The following article requires a subscription:



(Format: HTML, PDF)

Objectives: Asthma is a chronic condition affecting 300 million people worldwide. Management involves adherence to pharmacological treatments such as corticosteroids and [beta]-agonists, but residual symptoms persist. As asthma symptoms are exacerbated by stress, one possible adjunct to pharmacological treatment is expressive writing (EW). EW involves the disclosure of traumatic experiences which is thought to facilitate cognitive and emotional processing, helping to reduce physiological stress associated with inhibiting emotions. A previous trial reported short-term improvements in lung function. This study aimed to assess whether EW can improve lung function, quality of life, symptoms, and medication use in patients with asthma.

Methods: Adults (18-45 years) diagnosed as having asthma requiring regular inhaled corticosteroids were recruited from 28 general practices in South East England (n = 146). In this double-blind randomized controlled trial, participants were allocated either EW or nonemotional writing instructions and asked to write for 20 minutes for 3 consecutive days. Lung function (forced expired volume in 1 second [FEV1]% predicted), quality of life (Mark's Asthma Quality of Life Questionnaire), asthma symptoms (Wasserfallen Symptom Score Questionnaire), and medication use (inhaled corticosteroids and [beta]-agonist) were recorded at baseline, 1, 3, 6, and 12 months.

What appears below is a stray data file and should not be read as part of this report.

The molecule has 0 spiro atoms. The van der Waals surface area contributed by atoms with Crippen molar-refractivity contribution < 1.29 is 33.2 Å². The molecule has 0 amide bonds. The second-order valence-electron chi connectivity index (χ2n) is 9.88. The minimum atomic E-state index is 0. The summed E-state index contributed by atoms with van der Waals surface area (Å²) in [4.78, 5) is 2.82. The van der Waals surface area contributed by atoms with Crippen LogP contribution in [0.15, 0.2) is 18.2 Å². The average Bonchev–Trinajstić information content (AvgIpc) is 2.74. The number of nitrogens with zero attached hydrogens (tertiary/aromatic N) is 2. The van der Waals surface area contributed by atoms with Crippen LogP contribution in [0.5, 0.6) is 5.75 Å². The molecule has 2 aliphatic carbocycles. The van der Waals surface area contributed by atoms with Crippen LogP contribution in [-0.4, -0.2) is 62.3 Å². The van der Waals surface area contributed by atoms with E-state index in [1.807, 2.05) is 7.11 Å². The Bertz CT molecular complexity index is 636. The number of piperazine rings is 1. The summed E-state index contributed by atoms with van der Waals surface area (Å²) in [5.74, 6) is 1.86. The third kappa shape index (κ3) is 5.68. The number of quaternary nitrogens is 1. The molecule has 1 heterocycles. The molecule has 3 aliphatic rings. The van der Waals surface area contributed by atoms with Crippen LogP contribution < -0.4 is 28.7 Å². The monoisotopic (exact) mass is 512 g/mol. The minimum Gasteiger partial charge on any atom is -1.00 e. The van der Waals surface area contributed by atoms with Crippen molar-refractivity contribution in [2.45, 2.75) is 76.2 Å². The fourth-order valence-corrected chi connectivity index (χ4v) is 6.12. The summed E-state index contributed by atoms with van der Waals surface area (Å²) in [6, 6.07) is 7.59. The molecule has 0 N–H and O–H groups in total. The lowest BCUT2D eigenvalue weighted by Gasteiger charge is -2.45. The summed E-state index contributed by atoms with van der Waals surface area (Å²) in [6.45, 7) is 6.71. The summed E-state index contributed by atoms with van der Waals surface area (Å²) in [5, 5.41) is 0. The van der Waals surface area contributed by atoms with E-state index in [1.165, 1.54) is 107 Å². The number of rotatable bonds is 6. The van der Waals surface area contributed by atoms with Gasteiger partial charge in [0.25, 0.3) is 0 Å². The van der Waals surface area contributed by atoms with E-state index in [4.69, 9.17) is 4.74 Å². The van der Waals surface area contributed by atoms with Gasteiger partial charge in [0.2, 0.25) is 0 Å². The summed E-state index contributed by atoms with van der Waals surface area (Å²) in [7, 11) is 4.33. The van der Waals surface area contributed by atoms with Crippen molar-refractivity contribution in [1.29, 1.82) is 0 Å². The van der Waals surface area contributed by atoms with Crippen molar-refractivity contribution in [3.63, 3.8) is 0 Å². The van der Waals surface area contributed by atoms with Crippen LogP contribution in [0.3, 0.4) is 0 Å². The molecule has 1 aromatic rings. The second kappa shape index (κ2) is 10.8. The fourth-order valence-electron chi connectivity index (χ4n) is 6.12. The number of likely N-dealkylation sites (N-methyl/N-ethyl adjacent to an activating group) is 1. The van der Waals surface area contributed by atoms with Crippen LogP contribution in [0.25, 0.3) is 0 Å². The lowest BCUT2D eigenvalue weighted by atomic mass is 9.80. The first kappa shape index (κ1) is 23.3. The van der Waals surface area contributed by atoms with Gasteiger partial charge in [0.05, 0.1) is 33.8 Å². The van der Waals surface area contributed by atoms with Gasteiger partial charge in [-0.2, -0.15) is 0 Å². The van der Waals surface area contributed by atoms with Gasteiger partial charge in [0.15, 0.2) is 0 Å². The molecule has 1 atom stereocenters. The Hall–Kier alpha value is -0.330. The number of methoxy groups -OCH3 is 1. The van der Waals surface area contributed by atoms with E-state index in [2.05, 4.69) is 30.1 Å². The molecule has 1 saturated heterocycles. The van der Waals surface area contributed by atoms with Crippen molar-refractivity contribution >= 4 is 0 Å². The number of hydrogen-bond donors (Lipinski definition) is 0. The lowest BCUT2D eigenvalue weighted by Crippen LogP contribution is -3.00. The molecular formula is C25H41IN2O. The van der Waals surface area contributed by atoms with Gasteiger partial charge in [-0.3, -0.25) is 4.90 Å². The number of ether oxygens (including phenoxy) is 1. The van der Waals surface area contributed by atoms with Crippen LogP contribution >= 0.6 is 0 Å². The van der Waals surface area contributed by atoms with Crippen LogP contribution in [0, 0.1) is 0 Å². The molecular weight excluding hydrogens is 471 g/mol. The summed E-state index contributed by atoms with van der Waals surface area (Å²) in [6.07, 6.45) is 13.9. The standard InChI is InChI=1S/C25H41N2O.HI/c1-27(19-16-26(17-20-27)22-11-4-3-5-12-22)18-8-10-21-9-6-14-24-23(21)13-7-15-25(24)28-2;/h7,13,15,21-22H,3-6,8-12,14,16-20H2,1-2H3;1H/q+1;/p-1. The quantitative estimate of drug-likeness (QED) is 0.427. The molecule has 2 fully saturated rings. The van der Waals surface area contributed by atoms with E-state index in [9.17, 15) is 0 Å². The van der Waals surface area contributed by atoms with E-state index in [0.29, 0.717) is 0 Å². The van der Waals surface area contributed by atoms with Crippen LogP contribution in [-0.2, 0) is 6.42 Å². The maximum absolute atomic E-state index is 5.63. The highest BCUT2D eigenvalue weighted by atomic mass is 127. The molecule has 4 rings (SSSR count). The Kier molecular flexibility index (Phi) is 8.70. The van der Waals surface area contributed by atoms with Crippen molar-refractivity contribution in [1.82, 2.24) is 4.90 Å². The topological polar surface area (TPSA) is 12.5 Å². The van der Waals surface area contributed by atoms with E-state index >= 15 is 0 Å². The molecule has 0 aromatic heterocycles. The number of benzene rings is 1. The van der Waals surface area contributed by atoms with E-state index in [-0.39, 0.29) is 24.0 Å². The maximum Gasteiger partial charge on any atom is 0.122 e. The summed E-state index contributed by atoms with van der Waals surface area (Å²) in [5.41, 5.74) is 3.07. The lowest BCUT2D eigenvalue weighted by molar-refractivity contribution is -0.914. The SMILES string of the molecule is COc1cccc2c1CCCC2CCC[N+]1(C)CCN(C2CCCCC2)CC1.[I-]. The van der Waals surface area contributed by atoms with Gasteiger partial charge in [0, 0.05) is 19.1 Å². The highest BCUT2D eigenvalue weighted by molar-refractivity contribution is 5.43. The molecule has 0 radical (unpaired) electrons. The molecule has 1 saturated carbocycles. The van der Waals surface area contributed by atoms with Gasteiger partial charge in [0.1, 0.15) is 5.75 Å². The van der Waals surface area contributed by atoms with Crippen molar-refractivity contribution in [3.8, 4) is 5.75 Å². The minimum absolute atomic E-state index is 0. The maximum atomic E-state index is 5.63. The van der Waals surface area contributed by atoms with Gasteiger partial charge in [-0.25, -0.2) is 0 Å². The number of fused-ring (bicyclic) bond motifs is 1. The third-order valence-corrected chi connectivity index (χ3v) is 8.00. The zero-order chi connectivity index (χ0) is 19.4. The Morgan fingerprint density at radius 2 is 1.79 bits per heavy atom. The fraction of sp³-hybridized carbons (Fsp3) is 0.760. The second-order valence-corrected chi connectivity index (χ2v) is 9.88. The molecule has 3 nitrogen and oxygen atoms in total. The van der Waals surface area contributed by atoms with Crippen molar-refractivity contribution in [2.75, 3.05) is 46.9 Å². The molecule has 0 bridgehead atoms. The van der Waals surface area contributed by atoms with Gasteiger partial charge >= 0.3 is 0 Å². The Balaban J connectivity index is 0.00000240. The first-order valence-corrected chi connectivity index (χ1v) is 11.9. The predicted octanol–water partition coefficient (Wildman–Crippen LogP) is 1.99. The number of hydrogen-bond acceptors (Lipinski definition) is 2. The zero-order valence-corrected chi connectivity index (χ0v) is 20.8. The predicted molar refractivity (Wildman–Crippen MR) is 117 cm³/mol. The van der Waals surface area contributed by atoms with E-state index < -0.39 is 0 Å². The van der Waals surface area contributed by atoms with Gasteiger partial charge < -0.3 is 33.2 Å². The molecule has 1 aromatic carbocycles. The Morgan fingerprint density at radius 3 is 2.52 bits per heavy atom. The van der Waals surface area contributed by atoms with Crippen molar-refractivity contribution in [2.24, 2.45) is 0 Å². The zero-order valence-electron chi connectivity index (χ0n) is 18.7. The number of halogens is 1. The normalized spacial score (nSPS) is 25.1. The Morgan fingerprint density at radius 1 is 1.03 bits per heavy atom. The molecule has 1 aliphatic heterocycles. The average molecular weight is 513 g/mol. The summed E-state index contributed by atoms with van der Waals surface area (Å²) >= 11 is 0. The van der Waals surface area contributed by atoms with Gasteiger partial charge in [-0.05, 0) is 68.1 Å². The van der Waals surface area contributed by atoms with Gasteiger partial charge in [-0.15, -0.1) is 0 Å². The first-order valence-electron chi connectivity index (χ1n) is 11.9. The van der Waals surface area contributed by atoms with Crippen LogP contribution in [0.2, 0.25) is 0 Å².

Results: Hierarchical linear modeling indicated no significant main effects between time and condition on any outcomes. Post hoc analyses revealed that EW improved lung function by 14% for 12 months for participants with less than 80% FEV1% predicted at baseline ([beta] = 0.93, p = .002) whereas no improvement was observed in the control condition ([beta] = 0.10, p = .667).

Conclusions: EW seems to be beneficial for patients with moderate asthma (<80% FEV1% predicted). Future studies of EW require stratification of patients by asthma severity.

Trial Registration: ISRCTN82986307

Copyright (C) 2015 by American Psychosomatic Society